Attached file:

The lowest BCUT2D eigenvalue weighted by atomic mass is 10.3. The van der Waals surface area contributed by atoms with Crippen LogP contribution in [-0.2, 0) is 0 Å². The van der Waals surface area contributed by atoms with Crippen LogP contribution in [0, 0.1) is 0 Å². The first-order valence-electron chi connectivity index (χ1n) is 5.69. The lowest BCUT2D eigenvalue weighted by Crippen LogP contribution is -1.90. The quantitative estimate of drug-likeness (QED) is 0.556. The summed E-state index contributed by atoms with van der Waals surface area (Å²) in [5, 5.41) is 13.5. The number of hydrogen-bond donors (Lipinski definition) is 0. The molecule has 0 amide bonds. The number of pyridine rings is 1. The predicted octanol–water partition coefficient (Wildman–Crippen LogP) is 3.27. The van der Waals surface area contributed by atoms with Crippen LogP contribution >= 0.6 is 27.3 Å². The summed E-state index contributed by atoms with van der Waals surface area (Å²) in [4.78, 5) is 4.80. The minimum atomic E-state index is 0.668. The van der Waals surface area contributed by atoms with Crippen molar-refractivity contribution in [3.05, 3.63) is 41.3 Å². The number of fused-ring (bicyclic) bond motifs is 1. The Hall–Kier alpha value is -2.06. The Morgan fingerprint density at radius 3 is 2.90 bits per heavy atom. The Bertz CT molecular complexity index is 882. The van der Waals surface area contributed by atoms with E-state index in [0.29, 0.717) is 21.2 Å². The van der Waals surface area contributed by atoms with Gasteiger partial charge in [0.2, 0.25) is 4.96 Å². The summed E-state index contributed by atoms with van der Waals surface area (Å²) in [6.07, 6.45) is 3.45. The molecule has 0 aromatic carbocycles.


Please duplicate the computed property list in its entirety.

The lowest BCUT2D eigenvalue weighted by atomic mass is 10.3. The van der Waals surface area contributed by atoms with Crippen LogP contribution in [-0.2, 0) is 0 Å². The van der Waals surface area contributed by atoms with Crippen LogP contribution in [0, 0.1) is 0 Å². The first-order valence-electron chi connectivity index (χ1n) is 5.69. The lowest BCUT2D eigenvalue weighted by Crippen LogP contribution is -1.90. The quantitative estimate of drug-likeness (QED) is 0.556. The summed E-state index contributed by atoms with van der Waals surface area (Å²) in [5, 5.41) is 13.5. The number of hydrogen-bond donors (Lipinski definition) is 0. The molecule has 0 amide bonds. The number of pyridine rings is 1. The predicted octanol–water partition coefficient (Wildman–Crippen LogP) is 3.27. The van der Waals surface area contributed by atoms with Crippen LogP contribution >= 0.6 is 27.3 Å². The summed E-state index contributed by atoms with van der Waals surface area (Å²) in [4.78, 5) is 4.80. The minimum atomic E-state index is 0.668. The van der Waals surface area contributed by atoms with Crippen molar-refractivity contribution in [3.05, 3.63) is 41.3 Å². The number of fused-ring (bicyclic) bond motifs is 1. The Hall–Kier alpha value is -2.06. The Morgan fingerprint density at radius 3 is 2.90 bits per heavy atom. The Bertz CT molecular complexity index is 882. The van der Waals surface area contributed by atoms with E-state index in [0.29, 0.717) is 21.2 Å². The van der Waals surface area contributed by atoms with Gasteiger partial charge in [0.2, 0.25) is 4.96 Å². The summed E-state index contributed by atoms with van der Waals surface area (Å²) in [6.07, 6.45) is 3.45. The molecule has 0 aromatic carbocycles.